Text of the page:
When I think back on the darkest days I have ever seen in my lifetime of loving the San Francisco 49ers, two seasons spring instantly to mind: 1999 and 2004.
Not only were both seasons marred by dismal records and mass despair throughout the extended 49er Faithful family, but each was lowlighted by a particular event of grave consequence to the franchise.
In 1999, it was a singular moment. On September 27, 1999, a missed block by Lawrence Phillips resulted in a brutal hit by Aeneas Williams on Steve Young, saddling the future Hall of Fame quarterback with the concussion that would ultimately end his career.
In 2004, it was an entire game, one played the afternoon of September 26, 2004 at Seattle's Quest Field. This game was truly the lowlight of a 2-14 season that tied a team record for futility in a 16-game campaign, as Seattle shut out the 49ers 34-0.
Prior to that, the 49ers had played in 420 consecutive games without being subjected to a shutout, dating back to October 9, 1977 and a 7-0 home loss to the Atlanta Falcons.
Little could anyone have imagined that a date in 2010 would be destined to join these lowly annals, particularly after the resurgence of the offense and the team under former third-string QB Troy Smith. Then came November 20, 2010.
In the course of a 60-minute game, so much changed for the 49ers. Troy Smith's unbeaten streak came to an end. The 49ers turned the ball over for the first and second time with Smith at QB. Rather than closing to within one game of the division lead at 4-6, the 49ers fell to 3-7 and remain two games out.
But perhaps of the greatest gravity, from an historical perspective at least, the 49ers' streak of 284 home games (one was at Stanford Stadium in 1989 and one was at Wembley Stadium in 2010) without being shut out came to an end.
It took the 49ers more than 24 years to amass their streak of 420 games overall, and more than 33 years to build the similarly significant streak of home games. The significance of what we have all witnessed should not be lost.
In all statistical probability, neither streak will ever be broken. The salary cap, revenue sharing, free agency and other such parity-spawning enigma have succeeded in creating such a fluid and diluted pool of talent in the NFL—where the supposedly elite teams are always subject to upsets by the last-place team in the league and teams go from worst to first in no time flat—that it is indeed hard to fathom such a run of offense ever re-emerging.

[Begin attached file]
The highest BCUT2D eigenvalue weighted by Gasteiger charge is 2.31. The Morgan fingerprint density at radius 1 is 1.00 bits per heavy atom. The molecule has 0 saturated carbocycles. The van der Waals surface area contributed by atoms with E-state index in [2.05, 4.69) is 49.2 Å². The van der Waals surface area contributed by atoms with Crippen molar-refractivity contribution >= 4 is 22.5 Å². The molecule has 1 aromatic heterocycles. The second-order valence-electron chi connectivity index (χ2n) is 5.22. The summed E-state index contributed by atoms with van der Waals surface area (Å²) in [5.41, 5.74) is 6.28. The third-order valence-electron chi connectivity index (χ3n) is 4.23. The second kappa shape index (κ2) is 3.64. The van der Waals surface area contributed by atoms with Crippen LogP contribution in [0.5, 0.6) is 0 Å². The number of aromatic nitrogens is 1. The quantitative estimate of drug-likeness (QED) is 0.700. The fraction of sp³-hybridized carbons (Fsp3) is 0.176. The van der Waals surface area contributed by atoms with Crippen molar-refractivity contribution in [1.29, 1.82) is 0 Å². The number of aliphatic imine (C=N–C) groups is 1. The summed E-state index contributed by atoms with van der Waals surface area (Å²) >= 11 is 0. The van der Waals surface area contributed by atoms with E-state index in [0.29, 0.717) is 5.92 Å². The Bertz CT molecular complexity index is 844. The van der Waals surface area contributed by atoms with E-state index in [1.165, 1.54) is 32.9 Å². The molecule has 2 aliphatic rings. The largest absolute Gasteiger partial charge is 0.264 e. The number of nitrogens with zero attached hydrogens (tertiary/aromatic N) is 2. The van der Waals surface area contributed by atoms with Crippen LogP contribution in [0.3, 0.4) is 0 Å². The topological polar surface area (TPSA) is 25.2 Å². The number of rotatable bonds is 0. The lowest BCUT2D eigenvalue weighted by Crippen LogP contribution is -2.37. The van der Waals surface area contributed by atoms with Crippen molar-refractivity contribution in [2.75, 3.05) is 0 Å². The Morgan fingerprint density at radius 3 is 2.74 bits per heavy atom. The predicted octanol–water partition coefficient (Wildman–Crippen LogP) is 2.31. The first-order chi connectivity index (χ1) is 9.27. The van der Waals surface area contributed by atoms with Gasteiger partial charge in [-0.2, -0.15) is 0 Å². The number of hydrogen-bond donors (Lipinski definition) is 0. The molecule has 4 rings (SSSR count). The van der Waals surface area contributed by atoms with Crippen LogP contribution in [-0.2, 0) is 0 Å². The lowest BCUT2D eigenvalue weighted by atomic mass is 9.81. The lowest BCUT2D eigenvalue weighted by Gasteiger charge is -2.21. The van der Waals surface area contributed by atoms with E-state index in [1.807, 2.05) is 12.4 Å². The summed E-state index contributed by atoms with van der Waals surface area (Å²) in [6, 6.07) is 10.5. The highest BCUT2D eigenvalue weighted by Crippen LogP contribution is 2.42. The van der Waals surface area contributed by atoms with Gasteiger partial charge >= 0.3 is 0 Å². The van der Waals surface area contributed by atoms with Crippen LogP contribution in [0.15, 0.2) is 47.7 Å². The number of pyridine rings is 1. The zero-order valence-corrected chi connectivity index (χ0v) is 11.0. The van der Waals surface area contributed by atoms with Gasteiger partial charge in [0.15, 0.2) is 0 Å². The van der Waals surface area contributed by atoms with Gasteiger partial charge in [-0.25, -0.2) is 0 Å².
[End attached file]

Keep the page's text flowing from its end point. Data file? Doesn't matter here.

Ironically, that same parity could conspire to prolong the 49ers' woes beyond the end of the 2010 campaign.
At 3-7, it should be a foregone conclusion that the 49ers are playing for next year, that Mike Singletary is a sitting duck, and that multiple heads will roll by season's end. One could well argue that the 49ers would be best served using the remainder of 2010 to help determine just whose heads those will be.
However, in this age of parity which has brought us the uniquely dismal NFC West, the 49ers are far from dead in the water for 2010. The division leader is merely .500 and 7-9 may well be good enough to win the division. One would hope such a pedestrian team would be immediately eliminated in their first playoff game, but with parity at play, that might not be the case.
Thus the 49ers are faced with the conundrum of whether to start building the pieces that will ultimately serve the franchise best in the long run, or to again mortgage their future for a long shot at short-term success. With free agency and parity, the patience of owners and fans is short, so any self-respecting franchise finds itself reserved to the need for short term results—at any cost.
Thus parity has found a way to potentially perpetuate the frustrations of at least one franchise. But wait—I thought parity was here to elevate the weak and help make the game better. Things are not always as they seem.
If the NFL is so sold that this new game is best, perhaps my previous hesitation over rooting for an 8-8 49er playoff team was too short-sighted. To the contrary, I now hope the 49ers go 7-9, win their division, and win the Super Bowl in an error-filled mockery of pro football history. Then we shall see how great parity has made the game.
Keep the Faith!
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